I also got to sneak in some yarn shopping. I mean, I had to! I visited Loopy Yarns and Nina. Both were absolutely lovely stores. Chicago knitters are lucky to have them! Loopy is a classic LYS, the type that I shopped in while I was in high school. Huge selection of yarns with a variety of prices, very well organized, spacious, and friendly. I spent a lot of time taking it all in. They even have a second floor for classes and more yarn! Nina has a really different feel and I love that. (Isn’t their logo awesome?) Nina feels more like a boutique. I love the way the yarns there are laid out, everything seems well-curated yet there is still an impressive selection of yarns. The shop looks more like a high end clothing store which suits it’s trendy Wicker Park location. All in all, both stores were fantastic and, as much as I was excited to return home, I was a little bit sad that I couldn’t stay and visit them on a regular basis!
I wish I’d had time to visit other yarn stores in Chicago. If they were anything like Loopy Yarns and Nina, I’m sure they’re awesome. I brought home a few wooly souvenirs but that’s for another post.
Do you go yarn shopping when you’re visiting a new place?
ps. Speaking of Chicago, Chi-town natives OK Go just released a new song! Have you heard it yet?
When my good friend Allison had a twelve hour layover in New York back in November, I was delighted! She and I, on average, only see each other once a year and this would be our third get together in 2012. (For a moment, I thought it was a sign of the Mayan apocalypse. A chance I was willing to take!) I am so jealous that she is often traveling the world and her most recent trip was to Iceland!
While she originally promised to bring me a sheep, I guess it was for the best that she just picked up yarn since we’re not allowed to have pets in my building.
The yarn she brought me is, of course, made in Iceland. I can’t read anything on the label besides the fact that it’s Lopi Alafosslopi which is a bulky weight 100% Icelandic wool. It’s delicious. It’s wooly and thick and has that tough, warm, scratchy feeling that makes wool so incredible. It’s basically like a big ball of sheep.
Since hearing about Allison’s adventures eating delicious yogurt and seeing beautiful landscapes of Iceland, I’m dying to go there. I’d looove to visit the Textile Museum and maybe hang out with some sheep. Honestly, doing those two things would be a perfect vacation for me. I would be quite content. I’ve heard about some Icelandic knitting cruises. I dream of one day being able to afford a knit-centric vacation.
Thanks for the yarn, Allison! You’re the best! I don’t know what to make with it just but I’m just enjoying feeling it.
Have you ever been to Iceland? What’s your dream knitcation?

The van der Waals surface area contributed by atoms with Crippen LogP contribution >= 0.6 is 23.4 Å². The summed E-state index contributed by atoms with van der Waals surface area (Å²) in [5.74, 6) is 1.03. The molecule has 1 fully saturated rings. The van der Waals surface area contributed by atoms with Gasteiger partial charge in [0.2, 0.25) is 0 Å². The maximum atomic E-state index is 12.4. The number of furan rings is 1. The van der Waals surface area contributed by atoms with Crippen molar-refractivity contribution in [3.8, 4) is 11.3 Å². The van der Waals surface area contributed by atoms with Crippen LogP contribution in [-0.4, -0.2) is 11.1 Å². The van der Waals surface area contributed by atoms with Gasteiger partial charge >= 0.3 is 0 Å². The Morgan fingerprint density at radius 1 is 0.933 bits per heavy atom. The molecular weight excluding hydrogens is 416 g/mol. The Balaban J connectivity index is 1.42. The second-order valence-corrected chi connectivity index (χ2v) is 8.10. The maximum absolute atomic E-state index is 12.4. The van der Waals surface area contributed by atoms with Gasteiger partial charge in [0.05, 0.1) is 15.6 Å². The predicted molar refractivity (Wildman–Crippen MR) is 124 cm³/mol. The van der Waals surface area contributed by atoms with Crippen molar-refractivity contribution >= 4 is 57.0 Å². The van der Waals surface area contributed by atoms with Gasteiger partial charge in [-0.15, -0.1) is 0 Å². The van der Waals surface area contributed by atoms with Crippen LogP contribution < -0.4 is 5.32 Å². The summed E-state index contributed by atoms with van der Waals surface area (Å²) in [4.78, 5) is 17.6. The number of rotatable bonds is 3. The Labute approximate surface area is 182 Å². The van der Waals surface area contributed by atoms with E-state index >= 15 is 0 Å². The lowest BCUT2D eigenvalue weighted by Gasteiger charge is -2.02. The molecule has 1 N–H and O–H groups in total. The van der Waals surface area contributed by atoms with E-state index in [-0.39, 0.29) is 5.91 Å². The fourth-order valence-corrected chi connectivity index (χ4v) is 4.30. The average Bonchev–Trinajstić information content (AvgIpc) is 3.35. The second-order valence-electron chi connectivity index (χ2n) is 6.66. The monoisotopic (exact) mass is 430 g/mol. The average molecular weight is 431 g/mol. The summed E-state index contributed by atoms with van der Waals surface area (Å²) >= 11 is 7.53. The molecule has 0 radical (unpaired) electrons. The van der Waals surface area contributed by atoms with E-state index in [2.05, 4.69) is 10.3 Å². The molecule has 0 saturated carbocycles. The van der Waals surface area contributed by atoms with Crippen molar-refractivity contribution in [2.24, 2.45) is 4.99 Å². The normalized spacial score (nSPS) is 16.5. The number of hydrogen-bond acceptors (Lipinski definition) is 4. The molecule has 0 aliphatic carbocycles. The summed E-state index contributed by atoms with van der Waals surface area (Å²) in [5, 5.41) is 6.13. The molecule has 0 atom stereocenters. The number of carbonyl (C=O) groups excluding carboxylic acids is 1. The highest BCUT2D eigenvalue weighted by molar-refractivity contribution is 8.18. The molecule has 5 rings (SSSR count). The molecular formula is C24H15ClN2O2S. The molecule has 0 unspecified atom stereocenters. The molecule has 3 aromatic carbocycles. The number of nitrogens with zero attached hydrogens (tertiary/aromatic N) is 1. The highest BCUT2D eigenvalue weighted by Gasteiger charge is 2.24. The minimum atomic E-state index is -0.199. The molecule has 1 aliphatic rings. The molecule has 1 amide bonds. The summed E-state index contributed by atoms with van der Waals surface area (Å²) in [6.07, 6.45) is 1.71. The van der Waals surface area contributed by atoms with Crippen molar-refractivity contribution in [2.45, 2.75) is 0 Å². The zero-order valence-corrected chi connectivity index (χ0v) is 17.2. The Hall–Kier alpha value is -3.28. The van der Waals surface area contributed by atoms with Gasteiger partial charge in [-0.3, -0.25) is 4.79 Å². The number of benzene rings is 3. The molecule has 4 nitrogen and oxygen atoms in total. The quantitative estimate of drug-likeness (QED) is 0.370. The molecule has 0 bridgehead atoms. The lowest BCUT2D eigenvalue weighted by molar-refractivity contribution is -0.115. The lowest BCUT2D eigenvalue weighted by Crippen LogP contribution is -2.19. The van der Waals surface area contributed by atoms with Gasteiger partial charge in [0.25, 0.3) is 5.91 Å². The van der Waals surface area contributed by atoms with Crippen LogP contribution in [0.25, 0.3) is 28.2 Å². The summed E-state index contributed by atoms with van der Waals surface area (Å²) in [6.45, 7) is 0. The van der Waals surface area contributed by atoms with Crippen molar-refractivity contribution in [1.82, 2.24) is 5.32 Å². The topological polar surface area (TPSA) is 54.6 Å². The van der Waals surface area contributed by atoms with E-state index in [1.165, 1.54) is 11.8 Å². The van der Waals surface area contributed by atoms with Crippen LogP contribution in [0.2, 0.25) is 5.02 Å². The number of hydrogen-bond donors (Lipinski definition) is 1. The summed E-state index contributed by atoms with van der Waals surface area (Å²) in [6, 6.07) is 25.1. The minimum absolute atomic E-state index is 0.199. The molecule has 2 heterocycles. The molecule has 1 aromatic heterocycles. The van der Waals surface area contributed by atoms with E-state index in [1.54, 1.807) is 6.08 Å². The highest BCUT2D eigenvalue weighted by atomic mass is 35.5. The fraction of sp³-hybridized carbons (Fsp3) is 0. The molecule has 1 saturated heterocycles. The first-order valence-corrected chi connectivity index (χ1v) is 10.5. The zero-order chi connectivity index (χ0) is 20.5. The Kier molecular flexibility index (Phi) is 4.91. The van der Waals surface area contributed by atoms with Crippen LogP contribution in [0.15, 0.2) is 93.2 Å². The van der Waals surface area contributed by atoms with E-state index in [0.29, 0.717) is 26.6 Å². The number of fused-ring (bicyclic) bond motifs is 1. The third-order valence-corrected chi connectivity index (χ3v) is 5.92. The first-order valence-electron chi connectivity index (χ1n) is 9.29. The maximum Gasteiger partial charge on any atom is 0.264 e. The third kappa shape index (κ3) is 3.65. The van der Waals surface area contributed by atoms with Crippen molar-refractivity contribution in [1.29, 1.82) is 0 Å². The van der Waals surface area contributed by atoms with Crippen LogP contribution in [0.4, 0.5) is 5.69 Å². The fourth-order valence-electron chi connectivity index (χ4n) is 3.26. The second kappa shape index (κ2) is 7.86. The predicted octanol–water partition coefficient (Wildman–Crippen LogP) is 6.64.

It’s already August which means that the summer is almost over. I haven’t posted much about what I’ve been up to. I feel like I focus so much on the work I’m doing here and I would like to inject a little more personal fun stuff because why not! I’ve been looking back over my photos of all of the fun I’ve had and I sometimes have to wonder is this my life I’m living? Don’t get me wrong, there is a ton of work, heavy lifting, and anxiety (I’ve learned that going to sleep early is a necessity. Even when it means skipping out on some fun) that goes on in the day to day but I somehow manage to pack a lot of adventures in to a little bidget and less free time.
Jon’s parents threw a big July 4th bar-b-que and my family got to join us for a day of drinking and swimming. And I made a tart. It was
really wonderful having so many people that I love celebrating together.
After seeing War Horse and getting a special backstage tour from our friend Holly, we dined at Strip House and joined Ashley and Andrew to
watch the fireworks in a special private party that we threw for ourselves atop Hearst Tower. What a view!
We picked cherries. Which was delicious and adorable. We picked vegetables which was hot but so rewarding especially as city folk. We ate at Googa Mooga and we went to a lot of brunches (but not enough, never enough).
We saw a movie in the park with Andrew and Holly. I’d never done that before and I can tell you it was because of the heat and the crowds but it was so much fun!
Jon and I joined Ashley in seeing OK Go. Ashley and I have seen them about once a year since we were 14. It’s still magical. We still sing every lyric and dance like crazy. It’s amazing that we are still who we are and they are still who they are after all of this time.
This past weekend was my friend’s bachelorette party which meant lounging and drinking on the beach with my closest girl friends from way back. It’s so wonderful to see that we are all living it up and I’m so proud of us for all being successful ladies!
As our friend Alex said, quoting White Knuckles, “Nothing ever doesn’t change, but nothing changes much.” It’s been a wonderful summer.
What have you done this summer? Are you still packing in memories before it’s over?